Make your own free website on Tripod.com
Home
Baht/economic crisis
Banking crisis
Overdrive
General issues
My profile
Barns and Noble
Thanong's Poll
Message Board
Chat Room

 

 

Send FREE Greetings!

 

 

ROXY.com Is The Fastest Way To Shop!

 

 

 

 

 

 

 

 

Try AOL Now!  up to 700 Hours FREE

 

 

Govt to opt for 5 per cent fiscal deficit

 

THE Thai government has decided to plunge headlong into pumping up the economy by going for a 5 per cent fiscal deficit, spending and adopting lax monetary policy in full support of economic recovery, completely reversing its stance of a year ago when Thailand was in a full-blown crisis, according to its Sixth Letter of Intent agreed with the IMF.

By giving the Thai government the go ahead for a 5 per cent deficit spending, the IMF signals its change of heart from a standard prescription of painful stabilisation to a full adoption of Keynesian style stimulus spending. Moreover, for the first time since the inception of the rescue programme in August last year, the IMF indicated its willingness to let loose the monetary conditions to set the platform for economic recovery.

An unnecessarily tight fiscal programme and the awkward pace of bringing down interest rates have been largely blamed for creating severe recessionary conditions in Thailand, which is expected to register a contraction of gross domestic product between 7 and 8 per cent. However, the Sixth Letter of Intent said there are signs that the economy is bottoming out, with domestic demand starting to level off. It added that economic growth be resumed next year at about 1 per cent, with most of the growth in the fourth quarter, 3 to 4 per cent.

Easing fiscal and monetary conditions have come about as inflation and the exchange rate have been kept under check. Moreover, with the country recording a trade surplus of more than US$1 billion per month, foreign exchange reserves have strengthened dramatically. The US$20-billion obligations in foreign offshore swap contracts, built up last year to defend the baht, were completely settled in October. This factor, coupled with a weak US dollar, has helped to stabilise the Thai exchange rate.

The Sixth Letter of Intent also broadens its focus on financial sector restructuring and corporate debt restructuring, two key areas which appear to have lagged behind schedule. The Financial Institution Development Fund has been urged to speed up mergers and sales of those banks and finance companies in which it has intervened with debt-to-equity conversion.

Most important is an anticipated move by the Bank of Thailand to bring all remaining financial institutions to the negotiating table, where they are obliged to sign memorandums of understanding that they will remain fully capitalised in the six months to June 1999. The Letter of Intent said there have been a number of institutions wishing to seek public resources for their recapitalisation, either through tier-1 and tier-2 capital support programmes.

Delay in banking recapitalisation has been one of the stumbling block to economic recovery, because banks have also virtually stopped lending or creating further asset risks. About 40 per cent of their loans have been booked as non-performing, so affecting their solvency. Speaking from India, where he is attending a conference, Deputy Prime Minister Supachai Panitchpakdi said he expects bank recapitalisation will be completed on schedule, before the first half of 1999.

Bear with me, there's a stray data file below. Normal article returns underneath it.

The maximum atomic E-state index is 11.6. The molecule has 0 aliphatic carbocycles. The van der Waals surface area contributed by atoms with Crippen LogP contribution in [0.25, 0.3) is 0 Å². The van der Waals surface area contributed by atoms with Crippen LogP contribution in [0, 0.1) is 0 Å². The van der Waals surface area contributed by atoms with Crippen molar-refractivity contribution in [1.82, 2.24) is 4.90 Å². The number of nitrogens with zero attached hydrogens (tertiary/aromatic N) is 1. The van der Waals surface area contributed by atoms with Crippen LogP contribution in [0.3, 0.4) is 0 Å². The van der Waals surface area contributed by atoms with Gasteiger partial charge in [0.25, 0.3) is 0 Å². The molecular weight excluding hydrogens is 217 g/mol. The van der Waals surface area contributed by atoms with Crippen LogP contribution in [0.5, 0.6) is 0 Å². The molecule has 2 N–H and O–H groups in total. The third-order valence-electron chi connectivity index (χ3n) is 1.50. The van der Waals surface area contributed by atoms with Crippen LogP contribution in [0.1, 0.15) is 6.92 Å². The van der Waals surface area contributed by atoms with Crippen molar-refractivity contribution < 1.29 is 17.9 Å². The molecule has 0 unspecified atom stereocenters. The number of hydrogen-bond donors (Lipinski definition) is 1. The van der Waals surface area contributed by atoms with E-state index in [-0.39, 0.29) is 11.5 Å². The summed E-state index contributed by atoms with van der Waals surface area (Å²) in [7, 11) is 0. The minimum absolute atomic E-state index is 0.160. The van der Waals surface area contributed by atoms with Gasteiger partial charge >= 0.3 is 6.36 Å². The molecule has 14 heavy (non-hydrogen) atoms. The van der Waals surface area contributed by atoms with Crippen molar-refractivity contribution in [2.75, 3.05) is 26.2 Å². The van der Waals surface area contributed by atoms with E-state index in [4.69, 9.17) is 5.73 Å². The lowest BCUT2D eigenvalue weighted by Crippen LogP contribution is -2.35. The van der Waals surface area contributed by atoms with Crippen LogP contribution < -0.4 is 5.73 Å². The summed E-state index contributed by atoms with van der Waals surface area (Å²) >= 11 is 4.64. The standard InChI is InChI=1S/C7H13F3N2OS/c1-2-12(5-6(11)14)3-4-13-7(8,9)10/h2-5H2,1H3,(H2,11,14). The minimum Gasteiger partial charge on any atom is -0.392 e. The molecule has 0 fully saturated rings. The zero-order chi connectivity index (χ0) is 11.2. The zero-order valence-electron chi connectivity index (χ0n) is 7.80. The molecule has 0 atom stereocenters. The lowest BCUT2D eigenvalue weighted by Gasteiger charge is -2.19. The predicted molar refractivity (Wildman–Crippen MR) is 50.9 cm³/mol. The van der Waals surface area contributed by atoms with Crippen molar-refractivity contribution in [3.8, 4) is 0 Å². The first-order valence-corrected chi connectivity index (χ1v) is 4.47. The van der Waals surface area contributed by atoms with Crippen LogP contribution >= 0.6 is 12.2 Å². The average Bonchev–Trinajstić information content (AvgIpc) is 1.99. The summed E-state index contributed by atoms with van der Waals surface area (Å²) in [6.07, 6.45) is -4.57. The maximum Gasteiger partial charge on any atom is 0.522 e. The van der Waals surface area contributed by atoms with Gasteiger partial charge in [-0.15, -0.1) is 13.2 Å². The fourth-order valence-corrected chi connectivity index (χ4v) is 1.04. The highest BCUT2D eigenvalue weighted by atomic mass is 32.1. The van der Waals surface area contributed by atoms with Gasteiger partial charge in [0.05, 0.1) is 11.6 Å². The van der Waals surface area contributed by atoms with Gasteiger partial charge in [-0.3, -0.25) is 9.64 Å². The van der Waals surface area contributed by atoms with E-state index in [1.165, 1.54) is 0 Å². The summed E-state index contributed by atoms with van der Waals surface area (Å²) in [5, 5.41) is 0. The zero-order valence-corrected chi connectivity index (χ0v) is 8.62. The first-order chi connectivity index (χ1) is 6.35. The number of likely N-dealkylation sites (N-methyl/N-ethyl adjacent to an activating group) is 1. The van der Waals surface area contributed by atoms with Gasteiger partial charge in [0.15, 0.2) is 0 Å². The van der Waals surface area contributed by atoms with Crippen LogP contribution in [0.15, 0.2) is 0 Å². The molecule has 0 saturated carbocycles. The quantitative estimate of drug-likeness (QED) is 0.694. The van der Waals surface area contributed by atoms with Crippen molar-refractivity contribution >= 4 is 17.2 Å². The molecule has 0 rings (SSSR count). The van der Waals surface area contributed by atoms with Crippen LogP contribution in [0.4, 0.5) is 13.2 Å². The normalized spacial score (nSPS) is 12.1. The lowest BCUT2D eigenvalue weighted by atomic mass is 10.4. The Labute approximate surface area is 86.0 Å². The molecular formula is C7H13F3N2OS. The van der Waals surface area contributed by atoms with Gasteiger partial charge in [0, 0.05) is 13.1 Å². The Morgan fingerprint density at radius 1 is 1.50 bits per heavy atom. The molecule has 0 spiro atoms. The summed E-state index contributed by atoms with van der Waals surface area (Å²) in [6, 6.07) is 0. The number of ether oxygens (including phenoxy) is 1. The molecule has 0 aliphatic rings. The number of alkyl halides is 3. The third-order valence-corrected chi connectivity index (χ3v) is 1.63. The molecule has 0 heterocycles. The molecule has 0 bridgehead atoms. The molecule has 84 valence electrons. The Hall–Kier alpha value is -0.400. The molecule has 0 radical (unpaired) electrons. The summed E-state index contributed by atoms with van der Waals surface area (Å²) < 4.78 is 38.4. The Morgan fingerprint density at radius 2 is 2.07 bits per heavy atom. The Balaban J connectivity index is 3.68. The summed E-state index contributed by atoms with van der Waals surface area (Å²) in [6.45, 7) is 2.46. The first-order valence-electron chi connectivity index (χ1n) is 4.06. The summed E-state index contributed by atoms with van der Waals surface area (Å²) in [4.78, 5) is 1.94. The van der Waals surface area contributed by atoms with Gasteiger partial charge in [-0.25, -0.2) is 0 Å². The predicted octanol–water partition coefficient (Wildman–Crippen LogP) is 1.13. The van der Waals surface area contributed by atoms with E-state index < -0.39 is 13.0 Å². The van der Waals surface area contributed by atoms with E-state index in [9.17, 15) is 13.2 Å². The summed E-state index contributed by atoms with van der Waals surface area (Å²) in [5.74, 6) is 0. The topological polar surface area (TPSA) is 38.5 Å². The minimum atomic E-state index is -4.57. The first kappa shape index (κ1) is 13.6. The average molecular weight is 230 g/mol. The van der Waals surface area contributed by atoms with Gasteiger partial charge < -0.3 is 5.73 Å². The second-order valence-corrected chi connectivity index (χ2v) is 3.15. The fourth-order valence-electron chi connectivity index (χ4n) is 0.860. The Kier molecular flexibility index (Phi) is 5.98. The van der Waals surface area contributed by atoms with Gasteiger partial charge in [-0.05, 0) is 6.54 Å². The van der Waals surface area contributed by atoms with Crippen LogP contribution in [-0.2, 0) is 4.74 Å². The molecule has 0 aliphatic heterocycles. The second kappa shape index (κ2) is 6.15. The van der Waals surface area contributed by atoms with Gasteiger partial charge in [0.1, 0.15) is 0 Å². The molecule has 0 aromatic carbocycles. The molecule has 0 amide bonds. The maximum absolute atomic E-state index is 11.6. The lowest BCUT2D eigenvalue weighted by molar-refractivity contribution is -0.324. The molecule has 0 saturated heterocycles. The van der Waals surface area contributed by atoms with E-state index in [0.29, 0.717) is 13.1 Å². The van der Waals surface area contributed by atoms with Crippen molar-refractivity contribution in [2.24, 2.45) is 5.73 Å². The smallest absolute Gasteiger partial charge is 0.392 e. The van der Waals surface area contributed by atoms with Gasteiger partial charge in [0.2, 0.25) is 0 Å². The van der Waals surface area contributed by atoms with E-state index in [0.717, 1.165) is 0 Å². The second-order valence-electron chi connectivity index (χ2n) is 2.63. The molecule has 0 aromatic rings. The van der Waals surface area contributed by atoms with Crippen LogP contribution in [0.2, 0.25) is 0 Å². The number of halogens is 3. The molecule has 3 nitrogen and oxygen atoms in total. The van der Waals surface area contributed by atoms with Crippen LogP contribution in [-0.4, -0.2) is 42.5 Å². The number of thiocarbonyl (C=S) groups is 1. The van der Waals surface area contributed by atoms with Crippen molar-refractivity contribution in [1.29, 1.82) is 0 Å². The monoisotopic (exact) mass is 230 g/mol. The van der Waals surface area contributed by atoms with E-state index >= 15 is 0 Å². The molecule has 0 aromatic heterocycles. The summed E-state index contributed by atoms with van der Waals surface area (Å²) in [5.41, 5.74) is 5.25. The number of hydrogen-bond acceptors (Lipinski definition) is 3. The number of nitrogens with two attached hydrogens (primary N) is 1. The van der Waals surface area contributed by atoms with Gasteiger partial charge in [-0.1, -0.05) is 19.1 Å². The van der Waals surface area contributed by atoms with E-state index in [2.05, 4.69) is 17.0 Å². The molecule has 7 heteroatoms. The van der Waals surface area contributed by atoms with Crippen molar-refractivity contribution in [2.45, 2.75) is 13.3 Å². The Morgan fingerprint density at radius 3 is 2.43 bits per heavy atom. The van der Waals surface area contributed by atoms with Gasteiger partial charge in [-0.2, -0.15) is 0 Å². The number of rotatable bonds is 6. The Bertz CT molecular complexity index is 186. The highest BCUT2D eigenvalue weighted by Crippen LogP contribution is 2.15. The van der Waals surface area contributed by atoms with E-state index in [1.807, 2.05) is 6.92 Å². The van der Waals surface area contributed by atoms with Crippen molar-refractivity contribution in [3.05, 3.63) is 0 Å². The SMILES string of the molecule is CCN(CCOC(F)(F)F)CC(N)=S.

The Letter of Intent said efforts have produced results on corporate debt restructuring. Half of the first target group of 200 key cases, involving some 353 companies and debts of about Bt674 billion, have begun debt restructuring in line with the Bangkok Approach. Overseeing this process is the Corporate Debt Restructuring Advisory Committee, chaired by Bank of Thailand governor MR Chatu Mongol Sonakul.

The Thai government admits in the Letter of Intent that the process of amending the Bankruptcy Law, the Code of Civil Procedure and the Alien Business Law, has taken longer than anticipated due to the large volume of bills pending in Parliament. In fact, there is a political storm about these bills, particularly in the Senate, over fears that individuals will be squeezed by their creditors until they are totally bankrupt. Fears of prevailing foreign influence in the Thai economy have also been a political factor stalling passage of the bills, which will eventually be passed with some watering down.

The Thai government has asked for a waiver of its commitment to pass the Bankruptcy Law Amendments on Oct 31, 1998. It also shows its determination to move to the next phase of foreclosure reform by amending the Civil and Commercial Code by mid-1999. Success in corporate debt restructuring hinges significantly on passage of these key laws, which will speed up the bankruptcy process and give debtors a chance to rehabilitate their businesses.

In a similar period, the Thai government is also expected to pass amendments to commercial banking laws to revamp the Thai banking system. The Bank of Thailand's new financial supervision framework will be put in place by the third quarter of 1999.

BY VATCHARA CHAROONSANTIKUL and THANONG KHANTHONG

 

 

Ask Jeeves!

 

 

dot com mail,  dot com biz card and Web Registration

 

 

 

 

www.NoMonthlyFees.com

 

 

 

 

 

 

 

PC Hardware

 

 

Home ] Baht/economic crisis ] Banking crisis ] Overdrive ] General issues ] My profile ] Barns and Noble ] Thanong's Poll ] Message Board ] Chat Room ]